This, from a client state upon which we have lavished a hundred billion dollars in military aid and defended diplomatically for decades.

How to explain why America behaves as she does?

From 1941 to 1989, she played a great heroic role as defender of freedom, sacrificing and serving mankind, a role of which we can be forever proud. But having won that epochal struggle against the evil empire, we found ourselves in a world for which we were unprepared. Now, like an aging athlete, we keep trying to relive the glory days when all the world looked with awe upon us.

We can’t let go, because we don’t know what else to do. We live in yesterday — and our rivals look to tomorrow.

Is GOP Risking a New Cold War?

By Patrick J. Buchanan

Before Republican senators vote down the strategic arms reduction treaty negotiated by the Obama administration, they should think long and hard about the consequences.

In substance, New START has none of the historic significance of Richard Nixon’s SALT I or ABM treaty, or Jimmy Carter’s SALT II, or Ronald Reagan’s INF treaty removing all intermediate-range missiles from Europe, or the strategic arms reductions treaties negotiated by George Bush I and Bush II.

The latter cut U.S. and Russian arsenals from 10,000-12,000 nuclear warheads targeted on each nation to 2,000 — a huge cut.

If Republicans could back those treaties, what is the case for rejecting New START? Barack Obama’s treaty reduces strategic warheads by 450, leaving each side 1,550.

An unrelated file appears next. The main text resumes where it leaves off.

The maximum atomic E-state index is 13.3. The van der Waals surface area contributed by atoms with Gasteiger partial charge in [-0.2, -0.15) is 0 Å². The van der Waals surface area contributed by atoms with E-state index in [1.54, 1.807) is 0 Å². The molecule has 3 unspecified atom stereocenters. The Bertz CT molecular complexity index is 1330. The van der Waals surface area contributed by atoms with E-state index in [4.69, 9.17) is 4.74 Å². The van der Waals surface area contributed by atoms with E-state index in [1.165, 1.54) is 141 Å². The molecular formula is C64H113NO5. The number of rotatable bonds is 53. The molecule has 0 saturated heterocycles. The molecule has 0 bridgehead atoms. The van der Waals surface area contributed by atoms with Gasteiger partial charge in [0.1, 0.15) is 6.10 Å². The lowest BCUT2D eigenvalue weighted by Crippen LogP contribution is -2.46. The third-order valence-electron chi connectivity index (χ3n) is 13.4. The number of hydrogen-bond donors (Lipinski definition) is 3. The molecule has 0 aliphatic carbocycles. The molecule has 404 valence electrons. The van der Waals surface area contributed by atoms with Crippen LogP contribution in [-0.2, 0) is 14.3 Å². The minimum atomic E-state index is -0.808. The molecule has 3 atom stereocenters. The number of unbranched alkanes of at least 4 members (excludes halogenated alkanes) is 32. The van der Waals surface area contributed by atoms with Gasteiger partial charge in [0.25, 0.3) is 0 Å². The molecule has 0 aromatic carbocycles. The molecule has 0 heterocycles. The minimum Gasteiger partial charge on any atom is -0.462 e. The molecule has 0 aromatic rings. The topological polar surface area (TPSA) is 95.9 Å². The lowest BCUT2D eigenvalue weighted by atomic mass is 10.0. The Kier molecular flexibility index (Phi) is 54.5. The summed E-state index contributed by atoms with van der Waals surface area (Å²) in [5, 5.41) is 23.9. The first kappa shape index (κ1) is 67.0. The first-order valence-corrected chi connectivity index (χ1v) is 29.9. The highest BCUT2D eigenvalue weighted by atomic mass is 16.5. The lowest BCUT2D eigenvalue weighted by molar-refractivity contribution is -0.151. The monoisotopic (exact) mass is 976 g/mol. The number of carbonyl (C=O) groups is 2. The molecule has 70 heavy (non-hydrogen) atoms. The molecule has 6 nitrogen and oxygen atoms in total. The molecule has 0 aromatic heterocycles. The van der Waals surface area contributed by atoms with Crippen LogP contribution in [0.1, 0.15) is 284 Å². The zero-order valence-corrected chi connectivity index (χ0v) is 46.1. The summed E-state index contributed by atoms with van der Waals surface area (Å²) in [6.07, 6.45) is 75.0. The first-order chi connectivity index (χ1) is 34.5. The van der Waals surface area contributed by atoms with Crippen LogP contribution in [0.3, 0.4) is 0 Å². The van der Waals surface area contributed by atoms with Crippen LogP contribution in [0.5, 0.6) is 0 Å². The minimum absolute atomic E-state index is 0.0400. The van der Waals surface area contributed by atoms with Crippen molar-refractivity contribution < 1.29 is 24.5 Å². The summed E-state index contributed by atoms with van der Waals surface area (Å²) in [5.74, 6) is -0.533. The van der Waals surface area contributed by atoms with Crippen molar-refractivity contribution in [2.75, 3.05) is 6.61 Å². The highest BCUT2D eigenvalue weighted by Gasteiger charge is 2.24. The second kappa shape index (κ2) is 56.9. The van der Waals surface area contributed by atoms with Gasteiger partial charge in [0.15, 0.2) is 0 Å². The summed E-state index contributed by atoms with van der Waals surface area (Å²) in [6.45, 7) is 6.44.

Is this not enough to deter when we consider what the Chernobyl disaster did to the Soviet Union and what the knockdown of two buildings in New York has done to this country? Ten hydrogen bombs on the United States or Russia could set us back decades, let alone 1,000.

Sen. Jon Kyl of Arizona is holding up the treaty until he gets more assurances that the administration will do the tests and upgrades necessary to maintain the reliability of U.S. nuclear weapons. He should receive those assurances.

Maintaining the credibility of the U.S. deterrent is a vital national interest. But does this justify holding the treaty hostage?

Without a treaty, we lose our right and our ways and means to verify that Russia is carrying out the terms of arms treaties already agreed upon.

How does leaving the United States in the dark about who is doing what with Moscow’s nuclear weapons enhance our security?

Not only are our allies behind this treaty — as are Republican secretaries of state and defense and ex-national security advisers — so, too, is the Pentagon.

If the joint chiefs say this treaty is good for America, what do the reluctant Republican senators believe is wrong with it? Have they considered the impact of the treaty’s defeat on Russia?

In Russia today, there is a widespread belief that when the Soviet Union gave up its global empire, allowed itself to be split apart into 15 nations and brought the Red Army home from Europe, America exploited her weakness by moving NATO onto her front porch.

We brought the Baltic states, all former republics of the USSR, into an alliance aimed against Russia. George W. Bush sought to bring in Ukraine and Georgia, thereby surrounding a Russia that had sought our friendship with U.S. power.

Among Russia’s elite, there is an understandable distrust of the intentions of their old superpower rival. For Republicans in the Senate to kill New START would clinch the case of the anti-Americans in Moscow that we are not interested in nuclear parity but seek strategic superiority.

Killing the treaty would morally disarm those Russians who see their future with the West.

On taking office, Obama put the Ukraine-Georgia accession to NATO on a back burner and canceled the anti-missile missile system planned for Poland and the Czech Republic. His policy has paid dividends.

Half of the U.S. supplies going to the war in Afghanistan go through Russia. Moscow has backed U.N. sanctions on Iran and refused to deliver to Iran the A-300 surface-to-air missile system it had promised. President Dmitri Medvedev is interested in Russia’s participation in a missile defense for all of Europe.